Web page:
If you use Facebook for those purposes, you should check out NextDoor, the local social network Why You Need to Be on Nextdoor, the Local Social Network Why You Need to Be on Nextdoor, the Local Social Network Nextdoor is a free, private, local social network for people that live in a neighborhood. And it's probably the best social network you haven't joined yet. Read More . Aside from the security benefits, it’s much more suited to community use that Facebook. It’s the best community-driven Facebook alternative.

I have an animal rescue and we’ve been using facebook to communicate within our volunteer group. The algorithm has gotten ridiculous. I don’t get notifications about posts for 10+ hours. Even if I scroll the group page, I’m not shown everything posted there. Facebook is great for getting the word out about animals looking for homes, but it’s becoming unusable as a work/volunteer group tool. We’re currently looking for a new place to call home. Looking forward to checking these suggestions out.
SlimSocial for Facebook is one of the lightest Facebook alternative apps, it weighs less than 400KB, and it’s free to use. This app does not come with ads, at least not its own, you will see Facebook’s feed ads, though. The design is quite simple, reminiscent of the mobile Facebook app, and the app works really well, even though the developer notes that the app is in development, and that some features may not work as intended. This is a final version of the app despite what the developer's note says, so feel free to try it out.

We’ve talked about how great VSCO is before, but it deserves another mention here. VSCO is a community of creatives from all over the globe coming together to connect and share their work. Aimed at people with a keen interest in photography, this platform attracts photographers working at a high level, so the work you’ll see here is of a great quality and is bursting with innovation.


While deleting Facebook might feel like a step in a more private direction, it's ultimately not going to do much to change the online digital economy that profits by collecting your personal information and selling it to data brokers. Facebook collects arguably the most private information, but plenty of other popular social networking apps like Snapchat and Twitter collect your data too. That's their entire business model: When you're not paying for a product, you are the product. Even your internet-service provider is likely collecting your personal information. In fact, through its expansive ad network, Facebook even collects info from people who aren't even on the platform.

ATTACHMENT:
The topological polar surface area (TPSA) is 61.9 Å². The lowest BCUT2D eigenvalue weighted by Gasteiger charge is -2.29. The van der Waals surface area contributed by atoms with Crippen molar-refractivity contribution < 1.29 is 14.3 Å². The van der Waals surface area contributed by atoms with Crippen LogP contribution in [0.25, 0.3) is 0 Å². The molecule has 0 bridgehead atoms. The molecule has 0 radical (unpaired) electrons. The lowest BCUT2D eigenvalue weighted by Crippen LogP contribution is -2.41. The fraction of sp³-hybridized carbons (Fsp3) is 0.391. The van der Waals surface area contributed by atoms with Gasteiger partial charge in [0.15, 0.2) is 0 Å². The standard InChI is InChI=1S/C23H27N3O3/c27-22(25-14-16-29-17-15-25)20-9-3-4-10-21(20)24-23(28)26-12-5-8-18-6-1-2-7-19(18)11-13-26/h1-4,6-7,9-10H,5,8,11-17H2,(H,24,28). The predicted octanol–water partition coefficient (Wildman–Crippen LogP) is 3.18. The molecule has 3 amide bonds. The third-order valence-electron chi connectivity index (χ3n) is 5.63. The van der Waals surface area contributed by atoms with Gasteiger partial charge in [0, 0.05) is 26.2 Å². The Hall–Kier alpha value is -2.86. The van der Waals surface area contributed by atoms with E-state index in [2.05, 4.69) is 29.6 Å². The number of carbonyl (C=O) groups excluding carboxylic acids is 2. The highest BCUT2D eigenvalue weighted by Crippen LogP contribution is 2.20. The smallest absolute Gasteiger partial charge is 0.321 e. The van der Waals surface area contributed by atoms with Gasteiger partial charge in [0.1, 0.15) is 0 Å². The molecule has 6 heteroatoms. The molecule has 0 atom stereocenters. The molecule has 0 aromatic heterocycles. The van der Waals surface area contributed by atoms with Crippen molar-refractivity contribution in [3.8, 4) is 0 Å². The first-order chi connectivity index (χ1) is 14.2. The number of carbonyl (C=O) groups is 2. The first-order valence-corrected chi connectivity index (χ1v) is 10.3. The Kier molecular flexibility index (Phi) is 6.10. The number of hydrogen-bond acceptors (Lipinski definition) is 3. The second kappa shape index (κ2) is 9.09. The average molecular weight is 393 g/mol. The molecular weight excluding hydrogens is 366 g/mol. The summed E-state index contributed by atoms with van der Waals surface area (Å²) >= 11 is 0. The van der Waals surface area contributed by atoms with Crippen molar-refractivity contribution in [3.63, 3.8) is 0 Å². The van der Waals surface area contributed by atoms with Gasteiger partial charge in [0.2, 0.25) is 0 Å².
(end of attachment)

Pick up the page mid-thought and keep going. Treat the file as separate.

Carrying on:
“In the future, MeWe will also revolutionize social media with decentralization, which will render Facebook’s spying and tracking data model completely obsolete,” Weinstein added, a comment that suggests he is indeed trying to replace Facebook. “Awareness around the world has never been higher regarding news feed manipulation and privacy infractions. Government regulations will never truly interfere with Facebook’s data collection model, evidenced in both California’s new 2020 privacy rules and Europe’s GDPR. But the free market can — and MeWe is here giving people great communication technology in a true multi-feature platform, with none of Facebook’s BS.” (source)
I'm in the same boat. I'm as conservative as they come, but I was alarmed at all the racism and anti-Semitism over there. I started muting users over there (you can't completely block them) but now I'm realizing it may be just too hard. It's a shame since I would like to see a good Twitter alternative emerge in the future. Right now, Twitter is just too ingrained into our culture to be removed quite so easily.
IMDB is the go-to website for movie lovers and deservedly so. It’s a great website where you can read reviews of a movie from various users and rate movies you’ve just watched. Along with that, you can also discuss various movies on the “Message Board” with the very cool community. There’s also IMDBPro, if you want to get in touch with an actor or artist.